The dedication and talent of his peers helped Vernon’s class create an award-winning website, but Vernon said nothing would have been achievable if not for his Cabrinian education and the help of his encouraging professor.
Vernon said, “Without the guidance of Cathy Yungmann, this project does not happen. Period. She is very experienced and was always very insightful. She was an enormous help in every aspect of the project.”
Soon after she heard her 2016-2017 convergence class won the Gold Davey, Yungmann and the head of the communication department, Dr. Jerry Zurek, were awarded the Compass Award at Cabrini’s 2017 gala.
The Compass Award is given to an individual who has displayed a clear direction in recognizing and respecting the dignity of the human person in the spirit of the Cabrini tradition.
“It’s about kind of promoting human dignity and social justice long term,” Yungmann said. “This year, Dr. Zurek and I won it together because we worked as a team for more than 30 years, designing the curriculum— along with other faculty members— and promoting social justice along the way. So, that was really I think why we got the award. Because we really push social justice as part of the curriculum almost before other majors did.”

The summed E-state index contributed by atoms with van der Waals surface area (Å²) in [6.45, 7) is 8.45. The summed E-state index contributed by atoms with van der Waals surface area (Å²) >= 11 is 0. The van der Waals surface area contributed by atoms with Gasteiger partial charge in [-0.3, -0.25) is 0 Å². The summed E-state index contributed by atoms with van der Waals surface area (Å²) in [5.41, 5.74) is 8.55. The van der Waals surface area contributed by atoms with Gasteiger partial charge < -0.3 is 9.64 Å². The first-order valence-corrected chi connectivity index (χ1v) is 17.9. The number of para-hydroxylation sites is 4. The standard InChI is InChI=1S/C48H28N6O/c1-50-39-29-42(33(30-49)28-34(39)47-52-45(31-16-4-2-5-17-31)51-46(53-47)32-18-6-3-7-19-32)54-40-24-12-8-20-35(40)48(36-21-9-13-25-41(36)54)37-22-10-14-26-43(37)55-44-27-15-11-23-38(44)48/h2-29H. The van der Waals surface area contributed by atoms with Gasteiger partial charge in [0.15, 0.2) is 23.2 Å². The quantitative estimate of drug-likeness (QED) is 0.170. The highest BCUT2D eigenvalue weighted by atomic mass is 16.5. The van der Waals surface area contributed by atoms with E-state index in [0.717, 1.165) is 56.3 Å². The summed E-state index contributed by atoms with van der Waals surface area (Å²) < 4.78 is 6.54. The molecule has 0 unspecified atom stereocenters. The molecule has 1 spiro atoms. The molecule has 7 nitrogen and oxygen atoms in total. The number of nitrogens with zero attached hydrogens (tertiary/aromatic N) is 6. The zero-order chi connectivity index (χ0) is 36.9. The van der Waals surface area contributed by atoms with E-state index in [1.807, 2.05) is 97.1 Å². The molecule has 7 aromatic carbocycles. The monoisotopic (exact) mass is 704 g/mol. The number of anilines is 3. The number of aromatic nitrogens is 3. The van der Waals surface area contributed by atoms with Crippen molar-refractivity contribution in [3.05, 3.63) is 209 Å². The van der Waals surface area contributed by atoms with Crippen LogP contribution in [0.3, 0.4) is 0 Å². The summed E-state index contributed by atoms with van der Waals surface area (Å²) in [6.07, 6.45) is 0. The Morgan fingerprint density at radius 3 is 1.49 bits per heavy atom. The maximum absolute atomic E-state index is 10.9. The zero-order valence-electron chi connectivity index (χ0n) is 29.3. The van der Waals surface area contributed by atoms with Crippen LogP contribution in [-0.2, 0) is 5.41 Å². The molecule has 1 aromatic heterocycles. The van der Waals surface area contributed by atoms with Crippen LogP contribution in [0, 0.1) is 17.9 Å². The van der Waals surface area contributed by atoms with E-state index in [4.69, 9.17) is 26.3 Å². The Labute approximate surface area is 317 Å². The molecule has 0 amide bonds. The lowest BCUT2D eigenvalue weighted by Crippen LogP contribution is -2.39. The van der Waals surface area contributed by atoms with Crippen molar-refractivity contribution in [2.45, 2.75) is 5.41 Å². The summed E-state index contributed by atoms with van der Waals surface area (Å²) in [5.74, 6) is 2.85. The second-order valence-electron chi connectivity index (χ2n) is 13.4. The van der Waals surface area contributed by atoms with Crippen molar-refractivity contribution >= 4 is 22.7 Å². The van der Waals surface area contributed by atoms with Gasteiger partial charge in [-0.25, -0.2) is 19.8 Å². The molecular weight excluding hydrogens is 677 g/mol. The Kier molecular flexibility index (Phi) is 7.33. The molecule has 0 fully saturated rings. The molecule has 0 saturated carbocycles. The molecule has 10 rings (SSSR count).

To both Yungmann and Zurek, the capstone class is more than a converging of department skills. They treat is as an Engagements of the Common Good 400 class, where the students take their communication knowledge and combine it with their commitment to social justice to enact change.
Yungmann said, “It is the capstone of the social justice component of the curriculum as well as capstone of the communication major curriculum. So it’s combining being able to create multiple media and tell a story for the social good. That’s really how it comes together. We invented this kind of project and— this is the 13th year— other universities and colleges around the country are starting to copy this kind of capstone project.”
“I say it all the time: You can get the same technical education in communication at just about any school,” Zurek said. “We all teach journalism. We all teach video. What’s different is that our students not only learn about issues that are going on in our world, but take action and are committed to solving these very complicated problems. Combining communication skills with a deeper understanding of particular issues, I think that’s what elevates and our communication program so that when you’re a senior, you’re coming up with this in-depth website on a particular issue and other universities don’t do that, where you have a whole year in which each of you dig deeply and you’re trying to bring about social change.”
Many of the honors convergence students began learning to combine communication skills with social justice in Zurek’s journalism course.
This skill is exemplified as the 2016-2017 Loquitur staff won a Silver Pinnacle for Best [less than weekly] Newspaper of the Year.
Cece Heckman, editor in chief and executive producer of the Loquitur as well as current project manager for this year’s convergence class, is especially proud last year’s staff won for two main reasons.